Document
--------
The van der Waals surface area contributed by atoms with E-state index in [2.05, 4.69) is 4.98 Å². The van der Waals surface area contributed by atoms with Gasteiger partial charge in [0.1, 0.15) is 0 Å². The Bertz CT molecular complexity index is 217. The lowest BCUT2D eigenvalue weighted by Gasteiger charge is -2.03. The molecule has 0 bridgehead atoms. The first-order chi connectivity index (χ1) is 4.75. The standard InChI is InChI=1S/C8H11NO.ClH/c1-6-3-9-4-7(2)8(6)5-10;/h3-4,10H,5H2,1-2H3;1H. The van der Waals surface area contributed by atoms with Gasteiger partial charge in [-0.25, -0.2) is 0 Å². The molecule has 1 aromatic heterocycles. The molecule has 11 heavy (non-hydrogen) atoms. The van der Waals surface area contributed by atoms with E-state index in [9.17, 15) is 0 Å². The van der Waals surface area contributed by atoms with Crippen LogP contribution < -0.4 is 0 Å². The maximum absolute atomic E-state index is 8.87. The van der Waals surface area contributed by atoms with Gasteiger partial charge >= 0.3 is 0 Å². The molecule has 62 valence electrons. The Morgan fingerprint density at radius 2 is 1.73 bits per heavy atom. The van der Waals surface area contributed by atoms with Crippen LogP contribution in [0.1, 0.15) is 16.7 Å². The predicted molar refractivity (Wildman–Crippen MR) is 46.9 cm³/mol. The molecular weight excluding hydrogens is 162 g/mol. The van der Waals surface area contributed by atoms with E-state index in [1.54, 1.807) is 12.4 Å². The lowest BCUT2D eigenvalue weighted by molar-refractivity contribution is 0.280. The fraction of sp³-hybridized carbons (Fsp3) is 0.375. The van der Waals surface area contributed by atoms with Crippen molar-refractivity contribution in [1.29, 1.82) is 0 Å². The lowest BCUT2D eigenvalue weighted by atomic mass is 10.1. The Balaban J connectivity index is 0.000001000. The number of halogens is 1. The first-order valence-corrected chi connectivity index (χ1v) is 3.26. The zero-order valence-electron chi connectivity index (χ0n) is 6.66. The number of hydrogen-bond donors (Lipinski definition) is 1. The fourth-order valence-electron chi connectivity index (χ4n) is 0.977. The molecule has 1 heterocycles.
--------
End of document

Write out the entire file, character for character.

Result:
The van der Waals surface area contributed by atoms with E-state index in [2.05, 4.69) is 4.98 Å². The van der Waals surface area contributed by atoms with Gasteiger partial charge in [0.1, 0.15) is 0 Å². The Bertz CT molecular complexity index is 217. The lowest BCUT2D eigenvalue weighted by Gasteiger charge is -2.03. The molecule has 0 bridgehead atoms. The first-order chi connectivity index (χ1) is 4.75. The standard InChI is InChI=1S/C8H11NO.ClH/c1-6-3-9-4-7(2)8(6)5-10;/h3-4,10H,5H2,1-2H3;1H. The van der Waals surface area contributed by atoms with Gasteiger partial charge in [-0.25, -0.2) is 0 Å². The molecule has 1 aromatic heterocycles. The molecule has 11 heavy (non-hydrogen) atoms. The van der Waals surface area contributed by atoms with E-state index in [9.17, 15) is 0 Å². The van der Waals surface area contributed by atoms with Crippen LogP contribution < -0.4 is 0 Å². The maximum absolute atomic E-state index is 8.87. The van der Waals surface area contributed by atoms with Gasteiger partial charge >= 0.3 is 0 Å². The molecule has 62 valence electrons. The Morgan fingerprint density at radius 2 is 1.73 bits per heavy atom. The van der Waals surface area contributed by atoms with Crippen LogP contribution in [0.1, 0.15) is 16.7 Å². The predicted molar refractivity (Wildman–Crippen MR) is 46.9 cm³/mol. The molecular weight excluding hydrogens is 162 g/mol. The van der Waals surface area contributed by atoms with E-state index in [1.54, 1.807) is 12.4 Å². The lowest BCUT2D eigenvalue weighted by molar-refractivity contribution is 0.280. The fraction of sp³-hybridized carbons (Fsp3) is 0.375. The van der Waals surface area contributed by atoms with Crippen molar-refractivity contribution in [1.29, 1.82) is 0 Å². The lowest BCUT2D eigenvalue weighted by atomic mass is 10.1. The Balaban J connectivity index is 0.000001000. The number of halogens is 1. The first-order valence-corrected chi connectivity index (χ1v) is 3.26. The zero-order valence-electron chi connectivity index (χ0n) is 6.66. The number of hydrogen-bond donors (Lipinski definition) is 1. The fourth-order valence-electron chi connectivity index (χ4n) is 0.977. The molecule has 1 heterocycles.